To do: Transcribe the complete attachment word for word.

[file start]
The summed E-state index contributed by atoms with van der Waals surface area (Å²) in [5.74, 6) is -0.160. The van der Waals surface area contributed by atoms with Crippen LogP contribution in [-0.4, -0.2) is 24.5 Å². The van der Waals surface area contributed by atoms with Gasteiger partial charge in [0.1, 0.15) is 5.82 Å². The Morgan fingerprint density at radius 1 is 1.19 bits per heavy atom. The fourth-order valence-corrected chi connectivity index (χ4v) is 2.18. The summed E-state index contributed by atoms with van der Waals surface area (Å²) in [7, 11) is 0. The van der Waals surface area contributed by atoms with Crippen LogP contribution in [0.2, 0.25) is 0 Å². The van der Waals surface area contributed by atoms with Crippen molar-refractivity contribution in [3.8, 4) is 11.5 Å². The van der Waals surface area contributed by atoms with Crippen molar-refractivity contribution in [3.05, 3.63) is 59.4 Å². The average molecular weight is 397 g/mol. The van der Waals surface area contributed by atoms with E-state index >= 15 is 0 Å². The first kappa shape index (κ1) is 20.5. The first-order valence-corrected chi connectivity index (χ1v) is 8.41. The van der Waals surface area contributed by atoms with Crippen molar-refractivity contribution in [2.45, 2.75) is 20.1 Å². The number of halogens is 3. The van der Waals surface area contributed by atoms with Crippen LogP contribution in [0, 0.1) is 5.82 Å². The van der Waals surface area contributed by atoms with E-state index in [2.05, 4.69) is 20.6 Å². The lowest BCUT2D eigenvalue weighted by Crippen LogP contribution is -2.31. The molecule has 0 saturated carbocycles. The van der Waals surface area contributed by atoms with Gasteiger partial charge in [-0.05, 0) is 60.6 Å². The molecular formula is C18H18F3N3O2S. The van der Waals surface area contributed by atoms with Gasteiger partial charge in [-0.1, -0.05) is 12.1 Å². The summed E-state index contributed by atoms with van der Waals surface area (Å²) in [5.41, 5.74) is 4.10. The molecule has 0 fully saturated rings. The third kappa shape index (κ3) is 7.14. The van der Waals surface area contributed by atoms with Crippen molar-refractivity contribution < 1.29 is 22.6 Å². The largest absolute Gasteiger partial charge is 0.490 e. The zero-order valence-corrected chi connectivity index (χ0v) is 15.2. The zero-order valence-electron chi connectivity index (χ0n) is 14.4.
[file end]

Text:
The summed E-state index contributed by atoms with van der Waals surface area (Å²) in [5.74, 6) is -0.160. The van der Waals surface area contributed by atoms with Crippen LogP contribution in [-0.4, -0.2) is 24.5 Å². The van der Waals surface area contributed by atoms with Gasteiger partial charge in [0.1, 0.15) is 5.82 Å². The Morgan fingerprint density at radius 1 is 1.19 bits per heavy atom. The fourth-order valence-corrected chi connectivity index (χ4v) is 2.18. The summed E-state index contributed by atoms with van der Waals surface area (Å²) in [7, 11) is 0. The van der Waals surface area contributed by atoms with Crippen LogP contribution in [0.2, 0.25) is 0 Å². The van der Waals surface area contributed by atoms with Crippen molar-refractivity contribution in [3.8, 4) is 11.5 Å². The van der Waals surface area contributed by atoms with Crippen molar-refractivity contribution in [3.05, 3.63) is 59.4 Å². The average molecular weight is 397 g/mol. The van der Waals surface area contributed by atoms with E-state index >= 15 is 0 Å². The first kappa shape index (κ1) is 20.5. The first-order valence-corrected chi connectivity index (χ1v) is 8.41. The van der Waals surface area contributed by atoms with Crippen molar-refractivity contribution in [2.45, 2.75) is 20.1 Å². The number of halogens is 3. The van der Waals surface area contributed by atoms with Crippen LogP contribution in [0, 0.1) is 5.82 Å². The van der Waals surface area contributed by atoms with E-state index in [2.05, 4.69) is 20.6 Å². The lowest BCUT2D eigenvalue weighted by Crippen LogP contribution is -2.31. The molecule has 0 saturated carbocycles. The van der Waals surface area contributed by atoms with Gasteiger partial charge in [-0.05, 0) is 60.6 Å². The molecular formula is C18H18F3N3O2S. The van der Waals surface area contributed by atoms with Gasteiger partial charge in [-0.1, -0.05) is 12.1 Å². The summed E-state index contributed by atoms with van der Waals surface area (Å²) in [5.41, 5.74) is 4.10. The molecule has 0 fully saturated rings. The third kappa shape index (κ3) is 7.14. The van der Waals surface area contributed by atoms with Crippen molar-refractivity contribution < 1.29 is 22.6 Å². The largest absolute Gasteiger partial charge is 0.490 e. The zero-order valence-corrected chi connectivity index (χ0v) is 15.2. The zero-order valence-electron chi connectivity index (χ0n) is 14.4.